I was with my friend last Sunday and while we were lunching on fruits inside my parked car, she asked me a random question,
“Sha, how do you define emotional maturity?”
Let’s hold that thought for a moment.
Last Monday, I attended a Toastmasters virtual meeting via Zoom. My purpose was to give moral support to some friends who I, my brother, and sis-in-law encouraged to guest in Toastmasters.
I messaged the President and VP of the club and the Table Topics Master (the one who would randomly call people to give impromptu speeches), to please not call me as I was there to silently accompany our guests and my camera will be kept off.
I got called to deliver an impromptu speech anyway. Hahaha!
The topic given to me was about self-mastery.
Talk about emotional maturity in action!
I wasn’t prepared because it was impromptu, yet, I was also prepared because I used to be an active member of Toastmasters for 11 years.
While I was a member, I attended our meetings regularly, served as an officer in various capacity, and joined speech contests. Before I left the organization, I was awarded as the Distinguished Toastmaster (DTM) award, the highest award given by Toastmasters International to its members worldwide.
Back to emotional maturity… How do you define emotional maturity?
For me, it’s two things:
(1) being able to regulate your own emotions
(2) creating a safe space for yourself and others.
When things don’t go our way, how do we respond?
Do we blame the circumstance or the other person?
Do we try to change the other person or do we look within and see how this is growing us?
Or do we know how to acknowledge our own emotions and regulate them?
Let me share a funny story.
This morning, a courier went to pick up some books for delivery.
I carefully placed some chocnuts (a local chocolate brand) in my pocket so I can give them to the courier, a simple token to make him feel seen and appreciated, and bring a childlike smile on his face.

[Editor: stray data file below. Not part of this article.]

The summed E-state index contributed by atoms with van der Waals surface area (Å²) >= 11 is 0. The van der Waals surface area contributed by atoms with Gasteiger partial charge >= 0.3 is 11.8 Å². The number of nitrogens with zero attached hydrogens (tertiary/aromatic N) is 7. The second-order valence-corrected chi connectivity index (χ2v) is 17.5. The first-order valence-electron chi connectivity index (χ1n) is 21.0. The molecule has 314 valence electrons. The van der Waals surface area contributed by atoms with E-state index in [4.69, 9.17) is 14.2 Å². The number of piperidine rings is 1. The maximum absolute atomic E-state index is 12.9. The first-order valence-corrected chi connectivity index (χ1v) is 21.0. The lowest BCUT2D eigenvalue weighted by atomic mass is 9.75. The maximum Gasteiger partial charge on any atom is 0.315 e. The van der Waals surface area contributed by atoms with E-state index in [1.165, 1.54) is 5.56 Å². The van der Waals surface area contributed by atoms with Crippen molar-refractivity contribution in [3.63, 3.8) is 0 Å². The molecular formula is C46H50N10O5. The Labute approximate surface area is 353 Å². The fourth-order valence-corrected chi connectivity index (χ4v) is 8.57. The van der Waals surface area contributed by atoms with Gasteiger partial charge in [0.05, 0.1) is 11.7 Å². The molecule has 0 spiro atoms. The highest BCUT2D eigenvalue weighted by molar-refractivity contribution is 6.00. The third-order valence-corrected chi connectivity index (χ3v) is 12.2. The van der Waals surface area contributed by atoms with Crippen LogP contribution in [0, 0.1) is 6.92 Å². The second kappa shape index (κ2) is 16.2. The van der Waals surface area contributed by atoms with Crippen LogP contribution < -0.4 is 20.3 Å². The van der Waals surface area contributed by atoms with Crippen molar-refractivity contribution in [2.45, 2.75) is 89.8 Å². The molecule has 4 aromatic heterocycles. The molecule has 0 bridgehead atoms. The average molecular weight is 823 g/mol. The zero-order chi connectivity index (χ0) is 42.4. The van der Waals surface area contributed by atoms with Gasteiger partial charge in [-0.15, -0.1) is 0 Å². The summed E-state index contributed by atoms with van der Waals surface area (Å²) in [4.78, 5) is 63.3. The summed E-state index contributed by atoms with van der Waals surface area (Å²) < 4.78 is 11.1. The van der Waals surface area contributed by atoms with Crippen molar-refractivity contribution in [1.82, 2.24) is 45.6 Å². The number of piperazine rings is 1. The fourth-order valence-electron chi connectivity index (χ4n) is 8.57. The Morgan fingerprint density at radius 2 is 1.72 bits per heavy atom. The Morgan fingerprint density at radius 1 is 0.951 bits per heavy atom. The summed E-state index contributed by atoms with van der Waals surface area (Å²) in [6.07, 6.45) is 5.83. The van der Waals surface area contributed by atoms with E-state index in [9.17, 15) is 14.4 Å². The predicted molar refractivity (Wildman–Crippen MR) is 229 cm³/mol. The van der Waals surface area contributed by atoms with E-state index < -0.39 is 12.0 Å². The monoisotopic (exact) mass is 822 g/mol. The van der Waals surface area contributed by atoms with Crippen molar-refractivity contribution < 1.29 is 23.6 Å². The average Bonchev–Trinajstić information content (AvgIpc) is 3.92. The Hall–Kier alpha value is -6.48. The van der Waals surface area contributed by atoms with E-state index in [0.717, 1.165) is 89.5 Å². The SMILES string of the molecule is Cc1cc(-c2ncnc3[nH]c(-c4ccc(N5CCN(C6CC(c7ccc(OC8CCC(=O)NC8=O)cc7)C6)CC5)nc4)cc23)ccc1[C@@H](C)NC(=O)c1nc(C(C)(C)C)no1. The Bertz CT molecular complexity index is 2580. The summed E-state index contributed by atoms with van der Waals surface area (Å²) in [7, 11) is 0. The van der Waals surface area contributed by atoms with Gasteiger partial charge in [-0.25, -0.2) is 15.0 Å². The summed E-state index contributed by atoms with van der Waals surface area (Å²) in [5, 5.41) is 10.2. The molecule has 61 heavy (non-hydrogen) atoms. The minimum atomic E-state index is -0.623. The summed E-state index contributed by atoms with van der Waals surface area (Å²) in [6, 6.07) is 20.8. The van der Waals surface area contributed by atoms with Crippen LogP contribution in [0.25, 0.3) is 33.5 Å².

I met the courier cheerfully and asked for his name.
The courier didn’t even smile at me.
When I suggested a certain way of folding the package, he cut me off and said it’s not possible.
I felt a little off and I thought to myself, “Will I still give him chocnuts?”
Going back to my definition of emotional maturity,
(1) being able to regulate your own emotions
(2) creating a safe space for yourself and others
I took a deep breath to regulate my own emotions. I didn’t judge myself for feeling a little off and for even considering not giving him the chocnuts. Hahaha!
Then in my mind, I made excuses for him, “Maybe he’s just tired. Or maybe he has a lot going on in his mind. I’ll give him grace and still be kind to him.“
I said, “Thank you for picking up the deliveries, (insert his name). Here are chocnuts for you.”
Looking back, I am grateful for that courier’s unfriendliness toward me because it gave me an opportunity to exercise emotional maturity. I don’t always do it well but I’m glad I passed the test this morning. What a blessing! 🙂 This is just a simple example.
In life, we experience so many circumstances wherein we get tested.
A boss overlooked you and didn’t give you proper credit.
Your manager scolded you in front of your colleagues and you felt humiliated.
You were wrongly accused.
You went out of your way to help a friend and you didn’t even get a simple ‘thank you.’
Someone was talking badly about you behind your back.
Emotional maturity doesn’t mean you don’t get affected, hurt, or offended.
It means you may feel all these painful, uncomfortable emotions, and you know how to regulate them.
You don’t let your emotions run your life or ruin your life.
You also create a safe space for yourself to be curious about what you are feeling and why you are feeling what you are feeling, and you also create safe space for others to be themselves.
Emotional maturity is a necessary skill we need to learn as individuals and leaders.
Thankfully, this is a learnable skill.
The more I am learning to love myself, the more I am learning to be more emotionally mature.
This is why I highly advocate healthy self-love.
If you need help learning how to love the most amazing and important person in your life — yourself — you can read my latest book Love Yourself Today.
I hope this message is helpful to you 🙂
I wish you love, joy, and peace today and everyday! 🙂
Keynote Speaker & Author
P.S.1 We got a few requests to extend the sale of my latest book Love Yourself Today. Request granted. You can buy yourself, your friends, and your team copies of this book at a discounted rate. Simply go to bit.ly/WriteUniversityShop
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Sha Nacino is a motivational speaker, TEDx speaker, author, and adjunct faculty at the Asian Institute of Management. For speaking invitations, visit shanacino.com or email us at email@example.com